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NCCU to Honor the Legacy of Theodore R. Speigner

Theodore Speigner, Ph.D.
Published: Friday, February 10, 2017

Former professor Theodore Speigner, Ph.D., founder of the NCCU Department of Geography, will be honored April 20 with an evening of music, food and entertainment at the Mary Townes Science Complex on campus.

The celebration will also highlight the many accomplishments of the department over the past 57 years.

“We are looking forward to this event not only as an opportunity to honor our department’s founder, but also reconnect with our alumni and to highlight new accomplishments by our students and faculty,” said Gordana Vlahovic, chair of the department, which is now known as Environmental, Earth and Geospatial Sciences.

Albert P. Barnett, Ph.D., former department chair, will deliver a keynote address highlighting historical milestones of the department. The celebration will also include undergraduate poster presentations, graduate student research presentations and an alumni question-and-answer panel for current students.

Speigner, who died in 1982, formed NCCU’s Department of Geography in 1960 and served as chair from 1960 to 1975. Under his leadership, the department offered a bachelor’s degree with a teaching degree track. The first class graduated in 1964.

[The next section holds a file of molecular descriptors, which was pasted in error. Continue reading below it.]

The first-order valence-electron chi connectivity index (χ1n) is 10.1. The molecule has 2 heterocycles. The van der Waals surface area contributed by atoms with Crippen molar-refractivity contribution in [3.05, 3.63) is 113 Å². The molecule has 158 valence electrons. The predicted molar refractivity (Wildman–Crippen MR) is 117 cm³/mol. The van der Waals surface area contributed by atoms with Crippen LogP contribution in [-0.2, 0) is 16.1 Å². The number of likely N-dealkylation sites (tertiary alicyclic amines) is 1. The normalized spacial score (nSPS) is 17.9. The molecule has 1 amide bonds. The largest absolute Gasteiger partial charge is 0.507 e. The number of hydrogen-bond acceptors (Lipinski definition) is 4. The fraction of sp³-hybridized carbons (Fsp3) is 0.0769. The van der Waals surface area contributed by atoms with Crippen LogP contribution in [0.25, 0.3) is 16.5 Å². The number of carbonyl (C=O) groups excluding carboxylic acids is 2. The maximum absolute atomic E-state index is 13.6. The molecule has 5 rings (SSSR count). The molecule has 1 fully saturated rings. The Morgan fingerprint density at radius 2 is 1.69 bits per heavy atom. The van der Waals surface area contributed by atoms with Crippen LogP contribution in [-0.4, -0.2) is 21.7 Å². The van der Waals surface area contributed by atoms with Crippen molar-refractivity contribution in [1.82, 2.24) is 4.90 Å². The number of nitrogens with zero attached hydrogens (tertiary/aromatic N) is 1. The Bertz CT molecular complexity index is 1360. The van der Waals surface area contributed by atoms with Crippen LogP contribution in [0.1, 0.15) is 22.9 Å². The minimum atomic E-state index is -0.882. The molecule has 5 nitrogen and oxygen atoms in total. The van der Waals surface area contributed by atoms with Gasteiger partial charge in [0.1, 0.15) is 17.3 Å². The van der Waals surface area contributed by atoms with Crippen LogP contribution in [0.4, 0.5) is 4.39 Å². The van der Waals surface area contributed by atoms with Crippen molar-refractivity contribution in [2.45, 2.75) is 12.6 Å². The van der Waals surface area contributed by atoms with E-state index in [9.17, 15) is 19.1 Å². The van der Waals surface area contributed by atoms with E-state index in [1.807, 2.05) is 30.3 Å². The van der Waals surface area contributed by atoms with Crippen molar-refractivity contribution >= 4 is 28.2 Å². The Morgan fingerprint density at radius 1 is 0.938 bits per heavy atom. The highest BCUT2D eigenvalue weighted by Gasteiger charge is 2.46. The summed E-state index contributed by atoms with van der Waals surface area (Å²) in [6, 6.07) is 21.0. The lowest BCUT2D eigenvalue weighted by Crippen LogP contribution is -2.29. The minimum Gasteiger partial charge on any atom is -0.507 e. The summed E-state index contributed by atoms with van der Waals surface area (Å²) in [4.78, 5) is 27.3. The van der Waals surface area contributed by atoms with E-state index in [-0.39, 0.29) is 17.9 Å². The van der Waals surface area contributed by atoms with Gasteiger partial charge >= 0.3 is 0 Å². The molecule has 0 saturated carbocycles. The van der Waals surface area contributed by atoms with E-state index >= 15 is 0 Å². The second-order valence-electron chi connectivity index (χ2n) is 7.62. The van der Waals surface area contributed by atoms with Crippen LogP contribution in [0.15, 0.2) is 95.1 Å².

In 1995, the department expanded to offer a master’s degree in Earth Science, becoming the Department of Geography and Earth Sciences. The university’s master’s degree in Earth Science is unique in the Triangle, with students completing their coursework in the evenings at a rate of three courses per semester.

After a merger with the Department of Environmental Science, the Environmental, Earth and Geospatial Sciences (EEGS) Department was born in 2005. All students in the EEGS undergraduate program earn the same B.S. degree – in Environmental and Geospatial Science – but with three concentrations to choose from: environmental science, geoscience and environmental health.

Learning more about earthquakes, particularly the potential for a strong earthquake in the eastern U.S., is part of the work carried out by students working on their masters’ degrees in Earth Science in the Mary Townes Science Building.

In 2015, EEGS students took hands-on learning to a new level by participating in “Solar Spring Break,” a student volunteer initiative that provided home energy alternatives to underserved communities in Sacramento, Calif. NCCU was the only historically black college and university (HBCU) of the 10 universities selected to participate in the program.

The goal of the Earth Sciences program is to teach skills and methods that are used in analyzing and understanding the Earth’s physical properties and environment and the ways that human activities may alter those conditions – a field of science that is quickly growing.

For more information on the event and how to contribute the Theodore Speigner Endowment Fund, please contact Corey J. Savage, director of development in NCCU College of Arts and Sciences at (919) 530-7097 or corey.savage@nccu.edu

 


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